For starters, Russia signed a long awaited deal with the Chinese military to sell 24 Sukhoi SU-35 multirole fighter planes and four electric-diesel submarines. South Africa signed agreements with China on Tuesday for construction of an oil refinery and upgrading the country's rail and port networks, mostly to ship commodities Eastward. China Development Bank said it will fund the modernization of South Africa's freight rail company Transnet for $5 billion, Bloomberg reported today. Then there's China and Brazil's $30 billion currency swap deal. As new as this may seem, ex-Premier Wen Jiabao promised this with Brazil last year at the Rio+20 environmental conference. Central Banks of Brazil and China are to hold each other's currency to pay for trade, sidestepping some dollar volatility.
Lastly, the much talked about BRIC Bank remains a flop heading into the Summit.
The fivesome cannot agree on their individual share of funding for a development bank geared towards building their economies. IT was a stickler last year and is again as each of these strange bedfellows come from disparate economic realities and have very different styles of government. They want to set up their own development bank to reduce their reliance on Western financial institutions.
Although many people don't realize this, Brazil's Development Bank, known as BNDES, has a larger loan portfolio than the World Bank. In 2010, BNDES disbursed a record R$168.4 billion, which is $84 billion given today's exchange rate. In 2010, the real was even stronger, so in dollar times, it was above $90 billion. By Comparison, the World Bank lent $44.2 billion. BNDES already lends to projects throughout Latin America, and is increasingly helping local multinationals tackle the rest of the world.
So these are the five countries meeting in Durban. Three commodities producers and two major commodities consumers, all trying to avoid the calamity of the Western world.
This is their fifth time meeting. And although some foreign policy watchers with a head for conspiracy theories might see this as an anti-American cartel, it is far from it. They are nothing more than political and economic opportunists who know what the U.S., Europe and Japan also know: the growth of the world is coming from emerging markets. These are some of the biggest, if not most politically motivated.
The theme of this year's summit is: BRICS and Africa: Partnership for Development, Integration and Industrialization.
South Africa's Jacob Zuma will host Presidents Dilma Rousseff of Brazil, Vladmir Putin of Russia, Xi Jinping of China and Prime Minister Manmohan Singh of India.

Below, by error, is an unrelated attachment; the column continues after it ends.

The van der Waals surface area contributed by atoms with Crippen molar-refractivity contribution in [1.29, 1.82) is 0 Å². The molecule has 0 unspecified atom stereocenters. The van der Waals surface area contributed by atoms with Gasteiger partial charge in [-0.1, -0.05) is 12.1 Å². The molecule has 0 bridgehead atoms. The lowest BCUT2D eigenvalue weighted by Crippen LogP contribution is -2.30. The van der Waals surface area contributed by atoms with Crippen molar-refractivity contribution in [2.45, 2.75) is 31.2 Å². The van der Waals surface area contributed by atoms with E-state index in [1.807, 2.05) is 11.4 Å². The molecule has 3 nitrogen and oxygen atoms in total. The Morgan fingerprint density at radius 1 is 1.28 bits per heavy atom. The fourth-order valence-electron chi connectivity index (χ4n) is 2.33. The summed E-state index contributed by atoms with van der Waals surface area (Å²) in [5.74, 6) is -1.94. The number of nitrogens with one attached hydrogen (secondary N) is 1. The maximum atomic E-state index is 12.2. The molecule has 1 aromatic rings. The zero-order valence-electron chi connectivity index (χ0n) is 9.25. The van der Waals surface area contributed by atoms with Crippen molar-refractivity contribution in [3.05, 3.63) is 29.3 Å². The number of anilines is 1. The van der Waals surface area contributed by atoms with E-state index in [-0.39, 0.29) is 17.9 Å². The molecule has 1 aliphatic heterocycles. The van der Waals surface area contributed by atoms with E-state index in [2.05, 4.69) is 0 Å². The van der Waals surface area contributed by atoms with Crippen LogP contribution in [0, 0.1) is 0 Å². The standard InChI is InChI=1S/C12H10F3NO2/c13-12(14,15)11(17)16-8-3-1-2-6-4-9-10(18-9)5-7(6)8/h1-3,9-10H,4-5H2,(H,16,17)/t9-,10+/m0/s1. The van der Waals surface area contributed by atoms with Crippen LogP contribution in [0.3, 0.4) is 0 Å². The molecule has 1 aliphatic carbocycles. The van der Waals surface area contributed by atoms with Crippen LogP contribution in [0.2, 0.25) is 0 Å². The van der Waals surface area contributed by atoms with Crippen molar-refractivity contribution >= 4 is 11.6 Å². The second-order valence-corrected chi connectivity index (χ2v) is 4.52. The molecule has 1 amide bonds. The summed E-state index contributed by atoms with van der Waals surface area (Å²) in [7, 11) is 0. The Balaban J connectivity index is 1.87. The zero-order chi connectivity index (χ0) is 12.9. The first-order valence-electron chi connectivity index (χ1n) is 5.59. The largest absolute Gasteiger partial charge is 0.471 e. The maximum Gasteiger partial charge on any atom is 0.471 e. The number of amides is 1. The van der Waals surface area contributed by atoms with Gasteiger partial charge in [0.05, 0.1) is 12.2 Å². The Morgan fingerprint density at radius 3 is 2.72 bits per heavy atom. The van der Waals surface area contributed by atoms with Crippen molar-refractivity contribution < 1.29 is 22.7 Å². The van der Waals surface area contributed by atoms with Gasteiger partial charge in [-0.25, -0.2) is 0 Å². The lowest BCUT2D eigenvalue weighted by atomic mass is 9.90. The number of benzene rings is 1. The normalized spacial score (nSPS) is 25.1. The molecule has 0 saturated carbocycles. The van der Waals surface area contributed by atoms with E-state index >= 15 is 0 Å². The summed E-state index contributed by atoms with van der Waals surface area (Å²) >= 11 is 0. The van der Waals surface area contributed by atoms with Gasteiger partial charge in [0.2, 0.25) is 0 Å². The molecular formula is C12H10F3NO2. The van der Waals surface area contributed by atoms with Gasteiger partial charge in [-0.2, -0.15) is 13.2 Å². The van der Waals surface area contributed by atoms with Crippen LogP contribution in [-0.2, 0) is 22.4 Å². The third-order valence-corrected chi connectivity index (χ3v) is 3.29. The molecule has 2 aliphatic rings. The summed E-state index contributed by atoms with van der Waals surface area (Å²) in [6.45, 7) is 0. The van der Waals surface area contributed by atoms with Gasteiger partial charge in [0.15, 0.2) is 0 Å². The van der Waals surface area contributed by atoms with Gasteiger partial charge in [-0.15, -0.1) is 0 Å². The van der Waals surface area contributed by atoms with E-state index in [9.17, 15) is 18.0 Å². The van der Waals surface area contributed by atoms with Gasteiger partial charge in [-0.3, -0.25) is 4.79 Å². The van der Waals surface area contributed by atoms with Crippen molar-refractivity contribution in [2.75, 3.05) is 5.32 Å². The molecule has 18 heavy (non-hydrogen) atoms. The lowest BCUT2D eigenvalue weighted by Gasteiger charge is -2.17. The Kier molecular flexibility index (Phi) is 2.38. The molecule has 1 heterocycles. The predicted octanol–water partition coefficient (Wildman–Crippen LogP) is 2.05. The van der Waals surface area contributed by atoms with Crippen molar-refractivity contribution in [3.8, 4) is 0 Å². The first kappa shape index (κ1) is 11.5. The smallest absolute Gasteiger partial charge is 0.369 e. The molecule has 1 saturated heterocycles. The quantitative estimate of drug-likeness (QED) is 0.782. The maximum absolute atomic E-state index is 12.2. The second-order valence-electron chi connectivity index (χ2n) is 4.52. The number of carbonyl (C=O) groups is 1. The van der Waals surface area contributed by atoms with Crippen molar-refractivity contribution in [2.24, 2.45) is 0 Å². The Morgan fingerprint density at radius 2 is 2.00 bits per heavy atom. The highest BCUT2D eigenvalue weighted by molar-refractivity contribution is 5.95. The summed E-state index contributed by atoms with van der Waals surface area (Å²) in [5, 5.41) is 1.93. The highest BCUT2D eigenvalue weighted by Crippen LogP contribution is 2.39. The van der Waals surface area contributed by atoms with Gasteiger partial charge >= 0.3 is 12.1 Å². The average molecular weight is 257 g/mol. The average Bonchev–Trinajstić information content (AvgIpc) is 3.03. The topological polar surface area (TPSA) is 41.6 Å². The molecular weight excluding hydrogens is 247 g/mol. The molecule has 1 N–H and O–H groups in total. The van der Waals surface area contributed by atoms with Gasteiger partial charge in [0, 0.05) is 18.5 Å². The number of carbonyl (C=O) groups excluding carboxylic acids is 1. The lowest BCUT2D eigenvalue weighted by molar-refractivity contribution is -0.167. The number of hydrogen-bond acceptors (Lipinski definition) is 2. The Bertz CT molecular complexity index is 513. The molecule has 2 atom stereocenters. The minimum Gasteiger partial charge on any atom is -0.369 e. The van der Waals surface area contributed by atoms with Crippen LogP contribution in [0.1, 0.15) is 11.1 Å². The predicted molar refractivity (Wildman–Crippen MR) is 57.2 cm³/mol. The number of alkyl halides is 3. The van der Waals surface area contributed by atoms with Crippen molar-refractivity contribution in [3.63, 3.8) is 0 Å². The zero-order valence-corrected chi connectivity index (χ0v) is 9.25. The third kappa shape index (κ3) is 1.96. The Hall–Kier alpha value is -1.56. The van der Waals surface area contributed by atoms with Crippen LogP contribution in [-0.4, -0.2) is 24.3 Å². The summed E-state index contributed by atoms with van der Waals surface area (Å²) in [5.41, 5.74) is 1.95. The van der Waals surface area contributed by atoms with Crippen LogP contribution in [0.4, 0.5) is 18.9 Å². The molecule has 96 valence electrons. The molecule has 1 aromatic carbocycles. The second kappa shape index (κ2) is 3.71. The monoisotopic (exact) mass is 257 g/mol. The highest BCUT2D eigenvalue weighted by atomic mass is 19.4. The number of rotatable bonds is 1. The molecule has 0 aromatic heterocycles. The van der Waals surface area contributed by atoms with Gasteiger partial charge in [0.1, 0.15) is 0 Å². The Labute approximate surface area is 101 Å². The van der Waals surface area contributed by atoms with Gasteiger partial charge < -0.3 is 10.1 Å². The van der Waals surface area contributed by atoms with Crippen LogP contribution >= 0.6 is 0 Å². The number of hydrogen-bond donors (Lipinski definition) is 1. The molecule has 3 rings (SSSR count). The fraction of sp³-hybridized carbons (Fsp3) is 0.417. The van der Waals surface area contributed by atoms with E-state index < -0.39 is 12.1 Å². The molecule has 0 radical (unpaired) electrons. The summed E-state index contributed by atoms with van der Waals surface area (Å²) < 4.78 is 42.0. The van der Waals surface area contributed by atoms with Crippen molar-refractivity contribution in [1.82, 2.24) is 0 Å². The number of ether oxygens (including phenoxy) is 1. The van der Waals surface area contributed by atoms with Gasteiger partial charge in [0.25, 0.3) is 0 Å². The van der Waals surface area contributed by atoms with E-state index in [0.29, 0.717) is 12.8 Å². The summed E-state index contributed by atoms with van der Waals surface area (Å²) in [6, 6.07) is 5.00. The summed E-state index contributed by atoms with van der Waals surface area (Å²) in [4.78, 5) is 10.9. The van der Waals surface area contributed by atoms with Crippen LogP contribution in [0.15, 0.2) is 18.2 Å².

China isn't the only mover and shaker in town this week.
Another agreement was reportedly inked between South Africa and Russia, whereas South Africa will service hundreds of Russian-made helicopters operating in sub-Saharan Africa at a facility in Johannesburg run by state-owned Denel Aviation Company, Shanghai Daily reported today. The service center will also train helicopter technicians and pilots, helping increase helicopter engineering talent in Africa.
The summit ends Wednesday.
New BRICS Development Bank Announced
By Stephen Lendman
Global Research, March 28, 20135
In September 2006, four original BRIC nations met in New York. On May 16, 2008, Yekaterinburg, Russia hosted a full-scale diplomatic meeting.
In June 2009, Brazil, Russia, India and China again met in Yekaterinburg.
Early steps were taken to end dollar supremacy. Eventual plans may replace it with a global currency or basket of major ones.
In 2010, South Africa joined the BRIC alliance. It was formally invited to do so. The group was renamed BRICS. Annual summits are held.
On March 26 and 27, Durban, South Africa hosted the group's fifth one. More on that below.
Their "mechanism aims to achieve peace, security, development and cooperation. It also seeks to contribute significantly to the development of humanity and establish a more equitable and fair world."
America's economic supremacy is declining. BRICS countries are some of the world's fastest growing.
They comprise a significant economic and political block. They account for over 20% of world GDP.
They're on three continents. They cover more than one-fourth of the world's land mass.
Their population exceeds 2.8 billion. It's 40% of the world total. By 2020 or earlier, China may become the world's largest economy.
By mid-century or sooner, India's predicted to be number three, Brazil number five and Russia number six.
Between 2000 and 2008, BRICS contributed about half of global growth. In the late 1990s, Russia's debt default and Brazil's currency crisis rocked world economies. Today they have vast foreign exchange reserves.